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The RICS have doled out a handful of fines over the last few years relating to breaches of code, dishonesty and bribery. The largest fine to date – £125,000 plus £4,590 in costs) – was imposed on Sweett Group in February 2016, whose subsidiary company, Cyril Sweett International Ltd., bribed a Middle Eastern client in order to win a hotel contract. This is in addition to criminal fines of £2.3 million and a confiscation order ruled by Southward Crown Court.
The Bribery Act 2010 was implemented on 1st July 2011 following the Carlsberg Report 2010, and now means that failing to report bribery is a corporate criminal offence. Companies will be held responsible for the actions of their employees unless they make sure to put adequate policies and procedures in place. The maximum penalty is 10 years in prison and/or an unlimited fine and/or expulsion from the profession.
The Sweett Group contract, granted by the Al Ain Ahlia Insurance Company in the United Arab Emirates, was investigated by the Serious Fraud Office in 2014, which determined that the firm did not have any preventative systems in place to stop bribes made by their employees, and were therefore held responsible for the activity. Internal risk audits conduct by KPMG in 2011 and 2014 were ignored, although the company did eventually self-report to the Serious Fraud Office. Deterrent systems and training have since been established, however the share price remains 10% under its trading last year.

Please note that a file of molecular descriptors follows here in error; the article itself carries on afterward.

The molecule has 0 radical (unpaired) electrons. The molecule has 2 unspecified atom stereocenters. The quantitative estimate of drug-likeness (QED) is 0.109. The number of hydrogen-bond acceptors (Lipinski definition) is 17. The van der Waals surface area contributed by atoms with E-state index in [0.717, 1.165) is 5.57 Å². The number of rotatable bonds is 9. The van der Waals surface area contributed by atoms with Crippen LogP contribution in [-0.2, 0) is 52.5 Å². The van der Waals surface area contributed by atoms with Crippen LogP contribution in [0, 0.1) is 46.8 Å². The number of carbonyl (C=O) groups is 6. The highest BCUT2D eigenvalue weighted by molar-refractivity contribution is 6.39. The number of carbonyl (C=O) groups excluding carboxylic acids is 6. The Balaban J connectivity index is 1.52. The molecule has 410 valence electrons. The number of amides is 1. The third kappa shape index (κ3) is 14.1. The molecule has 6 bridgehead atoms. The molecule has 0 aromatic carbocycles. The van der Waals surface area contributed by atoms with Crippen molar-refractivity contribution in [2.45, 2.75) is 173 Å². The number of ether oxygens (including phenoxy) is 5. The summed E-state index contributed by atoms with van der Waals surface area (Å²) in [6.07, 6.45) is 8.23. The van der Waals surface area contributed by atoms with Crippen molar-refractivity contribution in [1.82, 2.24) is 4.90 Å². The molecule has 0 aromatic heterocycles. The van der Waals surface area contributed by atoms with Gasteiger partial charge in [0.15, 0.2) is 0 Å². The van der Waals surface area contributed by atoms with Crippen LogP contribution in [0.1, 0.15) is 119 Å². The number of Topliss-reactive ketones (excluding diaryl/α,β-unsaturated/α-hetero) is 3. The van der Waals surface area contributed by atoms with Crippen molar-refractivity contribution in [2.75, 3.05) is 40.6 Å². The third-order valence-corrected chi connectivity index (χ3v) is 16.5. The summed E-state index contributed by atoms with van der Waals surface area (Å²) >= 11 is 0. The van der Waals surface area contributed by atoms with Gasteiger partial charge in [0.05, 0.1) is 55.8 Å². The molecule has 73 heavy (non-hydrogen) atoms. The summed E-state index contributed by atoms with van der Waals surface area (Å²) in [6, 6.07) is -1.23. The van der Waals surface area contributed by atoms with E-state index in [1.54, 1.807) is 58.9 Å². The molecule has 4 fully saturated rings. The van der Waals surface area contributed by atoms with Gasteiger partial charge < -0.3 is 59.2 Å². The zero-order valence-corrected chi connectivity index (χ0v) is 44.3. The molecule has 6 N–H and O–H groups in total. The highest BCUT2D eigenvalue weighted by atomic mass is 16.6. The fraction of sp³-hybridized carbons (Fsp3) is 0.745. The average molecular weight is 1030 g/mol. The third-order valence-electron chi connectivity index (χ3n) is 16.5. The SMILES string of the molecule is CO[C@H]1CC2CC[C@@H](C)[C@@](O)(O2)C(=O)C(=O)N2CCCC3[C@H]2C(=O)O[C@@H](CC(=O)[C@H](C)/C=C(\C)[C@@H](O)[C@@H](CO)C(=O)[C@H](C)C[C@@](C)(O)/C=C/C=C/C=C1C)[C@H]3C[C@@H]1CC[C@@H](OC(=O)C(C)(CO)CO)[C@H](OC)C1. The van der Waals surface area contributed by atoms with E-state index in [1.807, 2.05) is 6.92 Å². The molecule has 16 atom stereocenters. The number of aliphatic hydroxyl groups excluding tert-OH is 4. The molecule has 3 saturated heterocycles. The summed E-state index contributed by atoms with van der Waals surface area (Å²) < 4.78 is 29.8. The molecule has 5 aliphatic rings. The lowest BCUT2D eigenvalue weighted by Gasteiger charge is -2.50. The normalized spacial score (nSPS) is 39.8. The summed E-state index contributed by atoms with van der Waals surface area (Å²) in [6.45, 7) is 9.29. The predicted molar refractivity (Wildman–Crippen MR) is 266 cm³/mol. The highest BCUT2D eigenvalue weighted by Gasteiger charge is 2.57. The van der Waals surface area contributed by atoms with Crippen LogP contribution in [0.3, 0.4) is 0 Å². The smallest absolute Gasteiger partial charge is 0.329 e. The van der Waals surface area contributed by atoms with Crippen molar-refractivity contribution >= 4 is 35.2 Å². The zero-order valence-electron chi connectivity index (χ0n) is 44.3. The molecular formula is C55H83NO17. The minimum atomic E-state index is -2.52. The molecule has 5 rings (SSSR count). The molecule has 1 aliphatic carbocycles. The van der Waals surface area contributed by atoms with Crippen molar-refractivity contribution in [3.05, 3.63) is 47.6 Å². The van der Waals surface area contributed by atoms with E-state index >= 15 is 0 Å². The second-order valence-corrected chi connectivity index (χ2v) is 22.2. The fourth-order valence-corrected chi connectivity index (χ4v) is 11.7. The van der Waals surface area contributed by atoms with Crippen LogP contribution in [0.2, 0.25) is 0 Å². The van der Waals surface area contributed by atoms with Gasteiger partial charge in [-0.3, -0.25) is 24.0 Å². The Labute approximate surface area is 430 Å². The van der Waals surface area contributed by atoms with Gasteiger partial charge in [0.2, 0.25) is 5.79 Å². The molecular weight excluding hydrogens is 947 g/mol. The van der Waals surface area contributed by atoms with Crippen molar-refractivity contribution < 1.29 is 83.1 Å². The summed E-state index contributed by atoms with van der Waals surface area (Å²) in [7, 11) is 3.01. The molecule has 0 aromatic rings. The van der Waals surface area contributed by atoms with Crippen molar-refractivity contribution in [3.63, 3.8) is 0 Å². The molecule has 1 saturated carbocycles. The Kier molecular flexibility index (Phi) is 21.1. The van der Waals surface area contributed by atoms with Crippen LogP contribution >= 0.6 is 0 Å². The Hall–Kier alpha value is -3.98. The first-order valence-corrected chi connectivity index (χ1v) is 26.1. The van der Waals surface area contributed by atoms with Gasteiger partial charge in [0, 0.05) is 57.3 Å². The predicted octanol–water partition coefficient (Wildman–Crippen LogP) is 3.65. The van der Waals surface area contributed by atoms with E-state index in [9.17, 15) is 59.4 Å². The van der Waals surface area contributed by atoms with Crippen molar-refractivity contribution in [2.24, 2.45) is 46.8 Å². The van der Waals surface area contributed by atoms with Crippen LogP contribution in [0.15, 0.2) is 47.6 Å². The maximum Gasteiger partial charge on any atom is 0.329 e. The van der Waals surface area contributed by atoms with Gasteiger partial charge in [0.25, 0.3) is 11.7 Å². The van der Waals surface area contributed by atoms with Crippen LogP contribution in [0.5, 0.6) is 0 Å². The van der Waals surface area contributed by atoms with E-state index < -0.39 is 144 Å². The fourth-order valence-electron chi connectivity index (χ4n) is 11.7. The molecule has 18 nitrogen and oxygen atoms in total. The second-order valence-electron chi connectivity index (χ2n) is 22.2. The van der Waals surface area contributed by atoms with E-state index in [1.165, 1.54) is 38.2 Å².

This news was brought to you by Morgan Pryce, a specialist tenant acquisition agent with offices in Oxford Circus and the City. Morgan Pryce specialises in search, negotiation and project management and works exclusively for tenants.